Just a quick post this week. I’ve chosen two debut novels, both by American authors.  Both have been published by smaller publishing companies and have been very well reviewed.  I liked the sound of them and hope you do too!

Syndetics book coverYou are free to go
This is by Sarah Yaw and is about two life-sentence prisoners serving time in the same American maximum security prison.  Jorge and Moses are both murderers who’ve been incarcerated for decades; Jorge is the older of the two and is Moses’ mentor, he keeps him in-check.  Unfortunately aging Jorge kills himself and this sends Moses into a grief-stricken downward spiral.  Jorge’s death also affects his grown daughter and the novel also focuses on the impact of prison life on the those outside of prison.  It all sounds incredibly grim, but the book is challenging subject-wise and interesting.  Says Kirkus “The scenes of prison life—like the harrowing late-novel moment when Moses entertains his first face-to-face visitor in 35 years—are compelling…All in all, an intriguing debut.”

Syndetics book coverPale harvest
Another grim one, which is “a deeply moving and intellectually profound novel built on the iconic myth of the American West” (Kirkus).  This is by Braden Hepner, who’s described as a great storyteller and has been likened to Larry McMurtry.  It follows the life of Jack Selvedge who works on his family’s dairy farm in Utah and who falls for Rebekah, back in town and on the run for her father.  The story can be devastating, but Publisher’s Weekly has high praise for it “the novel is a meditation on the nature of hope and self-determination, a sweeping elegy to a dying town and to the bond between blood and earth”.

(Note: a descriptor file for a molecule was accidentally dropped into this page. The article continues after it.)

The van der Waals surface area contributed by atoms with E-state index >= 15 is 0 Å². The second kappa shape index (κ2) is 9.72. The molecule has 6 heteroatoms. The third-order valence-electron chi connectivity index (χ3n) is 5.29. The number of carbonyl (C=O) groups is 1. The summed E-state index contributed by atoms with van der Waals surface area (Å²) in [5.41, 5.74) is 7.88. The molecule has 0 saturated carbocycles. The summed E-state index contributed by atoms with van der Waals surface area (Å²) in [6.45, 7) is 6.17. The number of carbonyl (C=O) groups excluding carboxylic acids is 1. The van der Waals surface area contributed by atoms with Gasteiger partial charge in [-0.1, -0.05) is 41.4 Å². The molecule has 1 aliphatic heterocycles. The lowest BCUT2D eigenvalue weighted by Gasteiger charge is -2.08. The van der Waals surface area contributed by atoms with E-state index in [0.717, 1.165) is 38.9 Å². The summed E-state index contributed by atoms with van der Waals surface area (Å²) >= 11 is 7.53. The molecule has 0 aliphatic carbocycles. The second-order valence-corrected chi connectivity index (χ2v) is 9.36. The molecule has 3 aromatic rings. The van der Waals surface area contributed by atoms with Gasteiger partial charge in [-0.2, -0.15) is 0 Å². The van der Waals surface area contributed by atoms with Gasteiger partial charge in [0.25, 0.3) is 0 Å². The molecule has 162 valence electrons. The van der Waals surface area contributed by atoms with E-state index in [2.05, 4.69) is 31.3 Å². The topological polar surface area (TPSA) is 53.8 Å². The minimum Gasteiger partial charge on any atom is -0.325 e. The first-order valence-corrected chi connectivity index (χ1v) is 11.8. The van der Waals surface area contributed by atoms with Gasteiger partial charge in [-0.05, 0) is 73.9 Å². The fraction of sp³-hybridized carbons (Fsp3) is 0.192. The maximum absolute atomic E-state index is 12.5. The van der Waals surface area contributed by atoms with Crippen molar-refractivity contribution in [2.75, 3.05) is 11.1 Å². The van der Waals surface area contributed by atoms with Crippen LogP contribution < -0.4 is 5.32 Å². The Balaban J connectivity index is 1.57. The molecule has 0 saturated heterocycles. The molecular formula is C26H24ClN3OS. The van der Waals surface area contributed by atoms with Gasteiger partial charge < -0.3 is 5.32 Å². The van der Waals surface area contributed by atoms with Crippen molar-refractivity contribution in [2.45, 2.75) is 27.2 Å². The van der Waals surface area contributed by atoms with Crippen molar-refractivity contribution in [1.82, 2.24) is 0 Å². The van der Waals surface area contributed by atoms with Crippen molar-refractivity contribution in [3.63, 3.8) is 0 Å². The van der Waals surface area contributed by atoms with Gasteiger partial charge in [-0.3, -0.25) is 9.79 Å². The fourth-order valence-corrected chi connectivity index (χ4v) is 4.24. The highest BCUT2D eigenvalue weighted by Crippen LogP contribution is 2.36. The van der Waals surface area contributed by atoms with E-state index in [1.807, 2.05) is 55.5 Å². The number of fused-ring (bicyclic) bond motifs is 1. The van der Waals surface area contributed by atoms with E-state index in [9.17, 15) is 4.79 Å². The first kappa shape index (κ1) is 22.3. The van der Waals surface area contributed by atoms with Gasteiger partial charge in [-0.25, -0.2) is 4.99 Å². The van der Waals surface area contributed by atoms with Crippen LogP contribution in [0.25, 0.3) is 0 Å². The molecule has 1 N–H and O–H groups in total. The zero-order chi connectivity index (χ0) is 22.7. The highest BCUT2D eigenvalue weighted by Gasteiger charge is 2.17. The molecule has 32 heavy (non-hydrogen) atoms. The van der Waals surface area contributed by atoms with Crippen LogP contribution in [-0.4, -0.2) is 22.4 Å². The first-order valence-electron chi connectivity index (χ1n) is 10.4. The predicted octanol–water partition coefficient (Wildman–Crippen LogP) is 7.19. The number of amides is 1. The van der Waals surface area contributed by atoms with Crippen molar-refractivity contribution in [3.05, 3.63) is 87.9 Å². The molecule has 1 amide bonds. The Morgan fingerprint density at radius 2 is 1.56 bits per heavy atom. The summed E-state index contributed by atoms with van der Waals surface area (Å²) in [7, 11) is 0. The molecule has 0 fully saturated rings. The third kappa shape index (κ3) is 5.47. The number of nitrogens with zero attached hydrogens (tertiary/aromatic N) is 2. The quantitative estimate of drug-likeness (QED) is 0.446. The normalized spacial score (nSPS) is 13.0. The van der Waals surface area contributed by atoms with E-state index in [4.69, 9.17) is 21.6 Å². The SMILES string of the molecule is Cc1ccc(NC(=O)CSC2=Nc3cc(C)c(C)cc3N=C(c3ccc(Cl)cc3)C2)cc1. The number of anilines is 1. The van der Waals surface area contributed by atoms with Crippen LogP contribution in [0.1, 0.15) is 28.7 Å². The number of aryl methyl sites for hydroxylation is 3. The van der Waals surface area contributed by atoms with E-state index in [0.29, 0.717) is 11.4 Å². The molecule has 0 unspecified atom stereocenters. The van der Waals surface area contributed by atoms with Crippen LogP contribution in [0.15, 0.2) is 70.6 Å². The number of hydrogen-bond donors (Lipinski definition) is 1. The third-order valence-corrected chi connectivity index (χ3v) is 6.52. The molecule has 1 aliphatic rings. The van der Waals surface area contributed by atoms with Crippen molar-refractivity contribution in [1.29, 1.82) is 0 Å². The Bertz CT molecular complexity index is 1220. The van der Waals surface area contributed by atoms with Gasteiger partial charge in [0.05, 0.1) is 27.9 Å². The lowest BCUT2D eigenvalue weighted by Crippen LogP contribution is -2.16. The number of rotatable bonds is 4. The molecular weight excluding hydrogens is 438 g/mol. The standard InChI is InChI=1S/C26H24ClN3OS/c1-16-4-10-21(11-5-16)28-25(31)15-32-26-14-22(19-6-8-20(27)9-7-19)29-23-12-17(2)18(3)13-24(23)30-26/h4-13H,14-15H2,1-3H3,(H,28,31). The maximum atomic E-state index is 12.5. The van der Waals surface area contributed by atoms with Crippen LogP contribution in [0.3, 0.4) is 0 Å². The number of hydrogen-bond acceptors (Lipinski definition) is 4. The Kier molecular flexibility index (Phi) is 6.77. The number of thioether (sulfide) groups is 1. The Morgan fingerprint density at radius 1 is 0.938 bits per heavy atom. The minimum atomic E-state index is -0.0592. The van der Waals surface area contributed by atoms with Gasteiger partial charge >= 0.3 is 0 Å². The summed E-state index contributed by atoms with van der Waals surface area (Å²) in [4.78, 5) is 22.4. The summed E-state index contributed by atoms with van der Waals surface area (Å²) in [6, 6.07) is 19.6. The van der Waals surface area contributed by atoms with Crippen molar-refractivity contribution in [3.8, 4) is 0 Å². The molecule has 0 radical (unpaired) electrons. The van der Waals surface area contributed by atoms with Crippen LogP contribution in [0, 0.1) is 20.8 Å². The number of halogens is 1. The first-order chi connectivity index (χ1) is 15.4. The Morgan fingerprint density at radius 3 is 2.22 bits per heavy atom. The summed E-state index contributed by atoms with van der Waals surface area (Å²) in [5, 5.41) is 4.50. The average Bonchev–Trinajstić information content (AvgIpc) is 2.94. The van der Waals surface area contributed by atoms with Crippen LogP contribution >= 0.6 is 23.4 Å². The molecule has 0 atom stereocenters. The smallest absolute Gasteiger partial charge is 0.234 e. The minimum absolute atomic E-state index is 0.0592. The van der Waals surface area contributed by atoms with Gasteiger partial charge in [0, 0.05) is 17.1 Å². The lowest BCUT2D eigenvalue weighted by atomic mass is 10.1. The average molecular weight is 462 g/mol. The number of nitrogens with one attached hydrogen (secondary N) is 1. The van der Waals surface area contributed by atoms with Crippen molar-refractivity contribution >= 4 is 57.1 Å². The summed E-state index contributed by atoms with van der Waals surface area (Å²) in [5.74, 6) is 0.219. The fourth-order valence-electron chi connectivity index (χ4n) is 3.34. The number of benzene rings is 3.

Kerry’s Fiction Picks

Hi everyone, just a recap for those who don’t know who or what my picks are.  I’m the fiction selector for Wellington City Libraries. I spend a lot of time reading about and choosing lovely new fiction for you to enjoy. I try to pick my favourites every week to share with you. These books aren’t ’shelf ready’, but they are due to be published in the next six months or so. And they are on the catalogue, available to reserve.

Syndetics book coverWolf in white van
Fans of the Mountain Goats may be excited to hear that John Darnielle has written a book.  He’s a great storyteller so this is bound to be good.  It has a complex plot that fits somewhere between science fiction and regular fiction. It centres around Sean and a mail-based strategy game where players search for a sanctuary in an apocalyptic landscape.  Amazon says “Beautifully written and unexpectedly moving, John Darnielle’s audacious and gripping debut novel is a marvel of storytelling brio and genuine literary delicacy”.

Syndetics book coverGetting colder
This is the second novel for Amanda Coe who had some success with her debut What they do in the dark It’s about two children, now adults, who were abandoned by their mother and are now looking for answers.  Sara left her family to start a relationship with Patrick, a celebrated playwright, in the 1980s.  When Sara dies 35 years later her children Louise and Nigel seek Patrick out to find out who really was the villain and victims in this situation.

Syndetics book coverIf I knew you were going to be this beautiful, I never would have let you go
For starters, what about that title?  It certainly had me intrigued and it’s possibly the longest I’ve seen.  It’s the debut novel for Judy Chicurel.  The story follows Katie, a young woman from Elephant Beach, a working class summer town on the verge of gentrification.  Katie’s on the verge of adulthood and she spends her time hanging out with friends, drinking, and pursuing her crush.  A pretty common topic, but as Amazon says the author “creates a haunting, vivid world, where conflicts between mothers and daughters, men and women, soldiers and civilians and haves and have-nots reverberate to our own time. She captures not only a time and place, but the universal experience of being poised between the past and the future.”